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    If A is an mxn matrix, it defines a linear map from R^n to R^m,, where if v is an n diml column vector, then Av is an m diml column vector. On the other hand, if w is an m diml row vector, or covector, then wA defines an n diml row vector. Now m diml row vectors, or covectors, define linear maps on the space R^m, so give elements of the dual space R^m*. Thus the same mxn matrix A defines a map R^n-->R^m on column vectors, and another map A*:R^m*-->R^n* on row vectors, depending on which side of A you multiply. One case is called covariant, and the other contravariant, but physicists and mathematicians differ on which is which. Change of basis involves multiplying these expressions on right and left by an invertible matrix and its inverse. (I doubt if this is any use to you, and apologize in advance.)

    If you have a smooth map f from an n manifold N to an m diml manifold M, a coordinate system lets you work as if your map went from R^n to R^m. In particular it gives you bases of the tangent spaces to both manifolds and lets you work as if those also are R^n and R^m. The matrix of the differential of your map f, is an m by n matrix of partials defining a linear map from the tangent space of N (at p) to that of M (at f(p)). The jth row consists of the n partials of the jth component function of f.

    Thus tangent vectors behave like column vectors, while cotangent vectors behave like row vectors. Since tangent vectors thus map in the same direction as f, mathematicians call them “covariant” (same direction), and call cotangent vectors “contravariant” (opposite direction). Basic tangent vectors to N are defined by the partial symbols ∂/∂x_1,...,∂/∂x_n. But beware, people differ on when to put indices up or down. Fredrik also seems to be using the terms co and contra in the oposite sense from this. I recommend listening to him, not me.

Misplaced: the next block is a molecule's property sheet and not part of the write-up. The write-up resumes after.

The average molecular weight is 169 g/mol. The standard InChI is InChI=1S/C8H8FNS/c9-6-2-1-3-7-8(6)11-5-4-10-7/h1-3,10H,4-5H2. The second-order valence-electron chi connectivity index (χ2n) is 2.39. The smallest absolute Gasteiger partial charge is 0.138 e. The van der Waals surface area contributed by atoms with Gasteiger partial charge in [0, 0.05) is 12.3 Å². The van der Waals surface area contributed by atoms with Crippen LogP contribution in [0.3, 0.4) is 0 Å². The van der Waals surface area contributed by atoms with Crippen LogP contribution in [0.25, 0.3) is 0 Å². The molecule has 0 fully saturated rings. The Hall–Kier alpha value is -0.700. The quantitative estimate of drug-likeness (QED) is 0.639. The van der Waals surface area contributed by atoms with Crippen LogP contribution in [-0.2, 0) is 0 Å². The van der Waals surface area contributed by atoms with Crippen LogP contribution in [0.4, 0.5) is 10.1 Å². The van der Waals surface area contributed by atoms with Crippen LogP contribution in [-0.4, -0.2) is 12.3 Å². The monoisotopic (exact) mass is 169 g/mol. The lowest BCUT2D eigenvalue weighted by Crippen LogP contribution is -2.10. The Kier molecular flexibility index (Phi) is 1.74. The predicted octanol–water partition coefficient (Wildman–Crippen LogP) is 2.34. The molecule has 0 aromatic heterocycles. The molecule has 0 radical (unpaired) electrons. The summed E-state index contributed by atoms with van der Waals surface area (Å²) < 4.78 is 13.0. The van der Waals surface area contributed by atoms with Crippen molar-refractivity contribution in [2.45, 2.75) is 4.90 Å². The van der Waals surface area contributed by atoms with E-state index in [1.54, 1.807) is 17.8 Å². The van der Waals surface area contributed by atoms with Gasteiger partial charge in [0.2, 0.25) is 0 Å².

Anyway, I will opt out now.
     
    Last edited: Aug 11, 2015
  11. Aug 12, 2015 #10

    HOI

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    This reminds me of the old Groucho Marx joke: "this is so easy a six year old could understand it! Quick, go find a six year old."
     
  12. Aug 13, 2015 #11
    I assume you're looking for a way to see covariant vectors. Since they are identified with linear functionals on a vector space V, you could try to figure how to visualize linear functionals. (See https://en.wikipedia.org/wiki/Linear_form#Visualizing_linear_functionals)

    It is difficult to visualise the covariant basis vectors because they live in a different space ([itex]V^*[/itex]) compared to the primal vectors (belonging to [itex]V[/itex]). However if you add an inner product to [itex] V [/itex], then it is possible to draw dual vectors in the primal space. It is true, at least for finite-dimensional inner product spaces, that for any [itex]f \in V^*[/itex] that [itex](u,v) = f(v)[/itex] for all [itex] v \in V[/itex] and some [itex] u \in V[/itex]. The vector [itex] u \in V[/itex] is the vector corresponding to the dual [itex]f \in V^*[/itex]. Here [itex](\cdot,\cdot)[/itex] is an inner product in [itex]V[/itex].

    While I am not a mathematician, I hope I'm right!